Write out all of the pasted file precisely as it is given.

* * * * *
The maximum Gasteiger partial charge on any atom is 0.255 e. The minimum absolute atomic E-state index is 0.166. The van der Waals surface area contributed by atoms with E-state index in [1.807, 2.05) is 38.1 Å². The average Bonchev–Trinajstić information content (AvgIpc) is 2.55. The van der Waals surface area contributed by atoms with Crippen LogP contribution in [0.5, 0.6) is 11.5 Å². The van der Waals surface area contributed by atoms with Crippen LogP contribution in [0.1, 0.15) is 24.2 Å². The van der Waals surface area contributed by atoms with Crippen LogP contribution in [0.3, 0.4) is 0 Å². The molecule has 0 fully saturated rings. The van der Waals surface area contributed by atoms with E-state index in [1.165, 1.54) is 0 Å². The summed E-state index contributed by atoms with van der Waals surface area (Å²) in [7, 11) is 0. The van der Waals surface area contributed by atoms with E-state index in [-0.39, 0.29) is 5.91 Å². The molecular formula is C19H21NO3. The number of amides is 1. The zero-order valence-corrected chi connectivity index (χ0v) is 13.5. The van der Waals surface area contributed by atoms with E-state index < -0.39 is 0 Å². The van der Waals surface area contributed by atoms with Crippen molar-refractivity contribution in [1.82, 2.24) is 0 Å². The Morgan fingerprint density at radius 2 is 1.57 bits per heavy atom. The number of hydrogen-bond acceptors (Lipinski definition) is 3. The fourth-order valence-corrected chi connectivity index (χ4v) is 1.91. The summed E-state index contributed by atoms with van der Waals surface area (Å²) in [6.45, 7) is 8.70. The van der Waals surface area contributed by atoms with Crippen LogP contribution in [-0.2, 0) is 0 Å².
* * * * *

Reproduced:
The maximum Gasteiger partial charge on any atom is 0.255 e. The minimum absolute atomic E-state index is 0.166. The van der Waals surface area contributed by atoms with E-state index in [1.807, 2.05) is 38.1 Å². The average Bonchev–Trinajstić information content (AvgIpc) is 2.55. The van der Waals surface area contributed by atoms with Crippen LogP contribution in [0.5, 0.6) is 11.5 Å². The van der Waals surface area contributed by atoms with Crippen LogP contribution in [0.1, 0.15) is 24.2 Å². The van der Waals surface area contributed by atoms with Crippen LogP contribution in [0.3, 0.4) is 0 Å². The molecule has 0 fully saturated rings. The van der Waals surface area contributed by atoms with E-state index in [1.165, 1.54) is 0 Å². The summed E-state index contributed by atoms with van der Waals surface area (Å²) in [7, 11) is 0. The van der Waals surface area contributed by atoms with E-state index in [-0.39, 0.29) is 5.91 Å². The molecular formula is C19H21NO3. The number of amides is 1. The zero-order valence-corrected chi connectivity index (χ0v) is 13.5. The van der Waals surface area contributed by atoms with E-state index < -0.39 is 0 Å². The van der Waals surface area contributed by atoms with Crippen molar-refractivity contribution in [1.82, 2.24) is 0 Å². The Morgan fingerprint density at radius 2 is 1.57 bits per heavy atom. The number of hydrogen-bond acceptors (Lipinski definition) is 3. The fourth-order valence-corrected chi connectivity index (χ4v) is 1.91. The summed E-state index contributed by atoms with van der Waals surface area (Å²) in [6.45, 7) is 8.70. The van der Waals surface area contributed by atoms with Crippen LogP contribution in [-0.2, 0) is 0 Å².